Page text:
Commission Midday Express, 23 March 2012
At a meeting of the Standing Committee on the Food Chain and Animal Health (SCoFCAH), Member States' experts today endorsed a Commission proposal to align the maximum levels of caesium-134 and caesium-137 with the new Japanese maximum levels which will apply from 1 April 2012.
Measures on reinforced controls that were originally adopted on 24 March 2011 to control imports of food and feed coming from certain regions (today 11 prefectures: Fukushima, Gunma, Ibaraki, Tochigi, Miyagi, Shizuoka, Yamanashi, Saitama, Tokyo, Kanagawa and Chiba) that could be affected by the Fukushima nuclear incident, will also continue to apply until 31 October 2012 and will continue to be regularly reviewed.
Continuing reinforced controls means that all food and feed products coming from these regions must be tested and certified as being within safety levels for the presence of caesium-134 and caesium-137 before leaving Japan as well as being subject to random testing upon arrival in the EU. Feed and food products from the remaining 36 Japanese regions (prefectures) do not need to be tested but must be accompanied by a declaration stating the prefecture of origin, and also remain subject to random testing at the point of entry into the EU. Applying the same maximum levels in the EU and Japan will continue to provide consistency between the pre-export controls performed by the Japanese authorities and the controls on the level of radionuclides performed on feed and food originating from Japan at the point of entry into the EU. Sake, whiskey and shochu will be excluded from the scope of these new measures, since the tests that were carried out by the Japanese authorities detected no radioactivity (these findings were confirmed by controls carried out at point of import).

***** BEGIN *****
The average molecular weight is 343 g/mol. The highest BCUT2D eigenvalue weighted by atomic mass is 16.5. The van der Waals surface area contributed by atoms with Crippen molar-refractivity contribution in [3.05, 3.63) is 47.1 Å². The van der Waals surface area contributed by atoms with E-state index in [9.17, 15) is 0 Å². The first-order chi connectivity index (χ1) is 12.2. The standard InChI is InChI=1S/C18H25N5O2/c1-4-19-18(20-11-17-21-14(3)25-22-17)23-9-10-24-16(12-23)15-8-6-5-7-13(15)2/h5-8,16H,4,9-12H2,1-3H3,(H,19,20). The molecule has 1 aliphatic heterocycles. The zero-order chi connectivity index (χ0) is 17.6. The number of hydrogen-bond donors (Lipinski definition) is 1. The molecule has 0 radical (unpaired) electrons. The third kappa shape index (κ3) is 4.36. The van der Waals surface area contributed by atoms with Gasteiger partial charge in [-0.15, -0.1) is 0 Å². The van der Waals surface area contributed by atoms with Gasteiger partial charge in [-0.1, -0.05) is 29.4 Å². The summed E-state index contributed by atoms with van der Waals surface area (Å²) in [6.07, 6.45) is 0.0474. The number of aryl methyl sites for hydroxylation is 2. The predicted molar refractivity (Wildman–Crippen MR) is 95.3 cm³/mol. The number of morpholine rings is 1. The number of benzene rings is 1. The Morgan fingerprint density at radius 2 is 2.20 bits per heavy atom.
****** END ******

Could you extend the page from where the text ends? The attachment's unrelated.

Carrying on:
The Commission underlines that food safety risks from the nuclear accident in Japan are considerably low in the EU. EU imports from Japan in 2011 represented 1.9% of the total EU agri-food imports.